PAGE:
The bill also seeks to ban coverage of some forms of birth control, which anti-choice lawmakers incorrectly argue are abortifacients.
Rick Santorum recently made remarks suggesting that he’d prefer having everyone’s contraception covered by the government instead of by insurance plans. That might seem like a good idea on its surface, but in reality it would reduce access to contraception.
In a recent ruling by the Supreme Court, which paved the way for similar state-level legislation, five justices voted in favor of weakening the separation of church and state; but the implications of Justice Anthony Kennedy’s libertarian jurisprudence are the most dangerous and far-reaching.
In states that didn’t expand Medicaid, like Pennsylvania, the number of people left in the coverage gap exceeds the number of newly insured.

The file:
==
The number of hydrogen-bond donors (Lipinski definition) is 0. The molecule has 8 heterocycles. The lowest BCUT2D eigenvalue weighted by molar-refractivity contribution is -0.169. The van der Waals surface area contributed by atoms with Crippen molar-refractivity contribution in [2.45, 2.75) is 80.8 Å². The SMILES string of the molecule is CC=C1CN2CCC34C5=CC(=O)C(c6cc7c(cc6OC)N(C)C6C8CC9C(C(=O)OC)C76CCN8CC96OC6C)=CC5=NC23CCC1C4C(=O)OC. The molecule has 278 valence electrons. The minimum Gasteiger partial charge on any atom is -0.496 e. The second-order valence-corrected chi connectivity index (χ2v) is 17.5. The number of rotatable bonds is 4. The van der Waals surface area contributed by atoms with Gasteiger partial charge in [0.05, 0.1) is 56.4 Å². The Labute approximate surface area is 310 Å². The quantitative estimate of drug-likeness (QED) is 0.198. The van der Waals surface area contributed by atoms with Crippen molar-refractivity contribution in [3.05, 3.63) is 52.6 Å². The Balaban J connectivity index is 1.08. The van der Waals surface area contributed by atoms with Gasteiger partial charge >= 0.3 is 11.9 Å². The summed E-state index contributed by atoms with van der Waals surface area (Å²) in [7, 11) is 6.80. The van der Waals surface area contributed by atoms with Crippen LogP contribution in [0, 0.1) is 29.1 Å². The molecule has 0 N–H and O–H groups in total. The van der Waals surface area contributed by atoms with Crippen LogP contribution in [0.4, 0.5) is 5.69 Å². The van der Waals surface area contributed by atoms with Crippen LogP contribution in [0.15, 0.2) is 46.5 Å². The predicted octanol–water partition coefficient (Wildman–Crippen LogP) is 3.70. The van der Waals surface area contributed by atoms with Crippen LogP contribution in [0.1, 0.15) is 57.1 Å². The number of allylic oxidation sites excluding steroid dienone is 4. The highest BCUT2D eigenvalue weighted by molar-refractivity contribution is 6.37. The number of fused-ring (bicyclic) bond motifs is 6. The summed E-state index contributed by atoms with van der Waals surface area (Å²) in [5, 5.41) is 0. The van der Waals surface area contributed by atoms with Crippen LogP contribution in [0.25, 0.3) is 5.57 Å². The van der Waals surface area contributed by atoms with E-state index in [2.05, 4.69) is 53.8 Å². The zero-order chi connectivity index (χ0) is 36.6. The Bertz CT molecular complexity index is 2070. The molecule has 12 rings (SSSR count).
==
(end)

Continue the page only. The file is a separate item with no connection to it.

A new report released Monday, coordinated with a lobbying effort on Capitol Hill, says that returning Peace Corps volunteers see a policy denying them abortion coverage under any circumstances as “punitive and unfair” and think it needs to be changed.
Gov. Paul LePage vetoed a bill that would have expanded Medicaid coverage of family planning services for nearly 14,000 low-income women, and a vote to override the veto failed.
Though the FDA decision to permit generic EC pill manufacturers to sell their products over the counter represents a gain for those with the most access to resources, ultimately the decision reflects pharmaceutical manufacturing companies’ interests, rather than the lives of those most adversely affected by lack of access to EC.
Georgia Gov. Nathan Deal (R) signed a bill into law on Thursday that bans insurance coverage of abortion for both state employees and anyone buying coverage on the Affordable Care Act exchanges.
The Roberts Court will issue an opinion in the Hobby Lobby and Conestoga Wood Specialties cases in June, but that decision will likely not be the last one from the Supreme Court on the challenges to the Affordable Care Act’s birth control benefit.
A new report card suggests that where a couple lives may have a lot to do with how many options for treating infertility are readily available.